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Friday, July 15, 2016

A Letter on Denominations


(Today, a woman wrote me a letter telling me that denominations were wrong, and that "there are no denominations in God's word." The following is my reply that I sent back to her):

15 July 2016

Dear Gxxxxxx,

Thank you so much for your brief note on the dangers of denominations. I agree that denominations are, in many ways, highly problematic for Christ’s Church. And you have zeroed in on the main difficulty: “Denominations are made by men, not by God.”
Many years ago I was a minister, an evangelist, in a group that claimed denominations were a sin. I preached it, taught it, proclaimed it for over 5 years. And then one day the lights slowly came on for me. That group I was in, known as the Churches of Christ, was divided and segmented into 20 to 30 different enclaves, and each assembly had no fellowship with almost any of the other Churches of Christ in their own town or city – even though they all claimed to be Churches of Christ. Each group was right, and every other Church of Christ that didn’t agree with them was doomed. There were those who said you shouldn’t have Sunday Schools. Others said you couldn’t use church monies to support orphanages. Some demanded that churches must use one cup in communion. And the list went on and on, with each faction declaring that they were the only ones who were correct, and if you didn’t abide by their regulations you would be going to hell! That’s when I realized that denominationalism existed even in our anti-denominational sect.
I wished that denominations didn’t exist, and I long for the day when all of Christ’s people will finally gather around him, united and loving each other as he has loved us. But until that day comes denominations, group-affiliations, and federations will probably always exist. The crucial task for us in this disappointing environment is for all of Christ’s people to love and care about one another in spite of the differences. And to that end I am working. I meet with and fellowship with ministers from other denominations once a month, and pray for each of them and their families every day. My Presbyterian congregation works with a Methodist congregation in Southwestern Oklahoma as together we seek to reach the Kiowa and Apaches there. I encourage my congregation to serve with other believers from other denominations at a food bank (Project 66), at the Hope Center of Edmond, and other places. I send my sons to a private school that is owned and run by a congregation that belongs to a completely different denomination. And there are other examples I could give.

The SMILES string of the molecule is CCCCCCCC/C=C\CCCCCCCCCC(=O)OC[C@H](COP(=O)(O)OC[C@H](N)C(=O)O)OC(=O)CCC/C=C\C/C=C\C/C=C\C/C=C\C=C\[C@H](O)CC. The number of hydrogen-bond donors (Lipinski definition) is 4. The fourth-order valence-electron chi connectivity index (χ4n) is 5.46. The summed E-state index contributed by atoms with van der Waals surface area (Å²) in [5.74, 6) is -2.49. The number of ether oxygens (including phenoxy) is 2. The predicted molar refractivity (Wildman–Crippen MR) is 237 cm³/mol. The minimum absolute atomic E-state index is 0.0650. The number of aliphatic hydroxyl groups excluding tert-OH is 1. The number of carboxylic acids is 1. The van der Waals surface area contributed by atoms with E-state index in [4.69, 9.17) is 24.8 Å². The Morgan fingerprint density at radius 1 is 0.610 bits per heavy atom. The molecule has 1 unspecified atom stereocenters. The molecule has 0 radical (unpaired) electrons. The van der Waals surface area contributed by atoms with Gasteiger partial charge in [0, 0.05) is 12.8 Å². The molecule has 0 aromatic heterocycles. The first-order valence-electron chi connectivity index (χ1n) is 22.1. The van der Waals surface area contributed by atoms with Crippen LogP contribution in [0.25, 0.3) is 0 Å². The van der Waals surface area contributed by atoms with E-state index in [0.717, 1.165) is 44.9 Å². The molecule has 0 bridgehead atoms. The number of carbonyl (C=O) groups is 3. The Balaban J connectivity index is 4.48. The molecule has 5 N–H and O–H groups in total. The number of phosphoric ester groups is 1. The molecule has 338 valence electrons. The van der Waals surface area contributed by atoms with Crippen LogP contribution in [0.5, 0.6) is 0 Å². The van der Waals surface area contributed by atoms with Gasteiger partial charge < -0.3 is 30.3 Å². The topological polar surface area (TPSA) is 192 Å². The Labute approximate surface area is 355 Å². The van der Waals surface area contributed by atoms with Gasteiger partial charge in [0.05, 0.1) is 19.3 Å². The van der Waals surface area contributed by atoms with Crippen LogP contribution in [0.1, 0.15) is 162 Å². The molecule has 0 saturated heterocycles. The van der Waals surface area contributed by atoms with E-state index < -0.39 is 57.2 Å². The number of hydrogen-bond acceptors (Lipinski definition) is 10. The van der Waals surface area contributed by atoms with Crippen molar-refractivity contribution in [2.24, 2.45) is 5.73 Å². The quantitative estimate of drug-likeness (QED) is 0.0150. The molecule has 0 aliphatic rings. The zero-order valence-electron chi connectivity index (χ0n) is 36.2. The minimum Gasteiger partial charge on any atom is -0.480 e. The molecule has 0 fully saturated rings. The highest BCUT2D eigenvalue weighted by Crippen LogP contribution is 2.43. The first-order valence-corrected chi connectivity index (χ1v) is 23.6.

This, I perceive, is the way forward; the path we can take in our broken world to fulfill our Lord’s charge, “A new commandment I give to you, that you love one another: just as I have loved you, you also are to love one another. By this all people will know that you are my disciples, if you have love for one another” (John 13:34-35). And so, if you are not already doing this, I would encourage you to reach across denominational boundaries in ways that show you love Christ’s other people.
Sincerely yours,

Pastor Michael W. Philliber
Heritage Presbyterian Church
Edmond, OK

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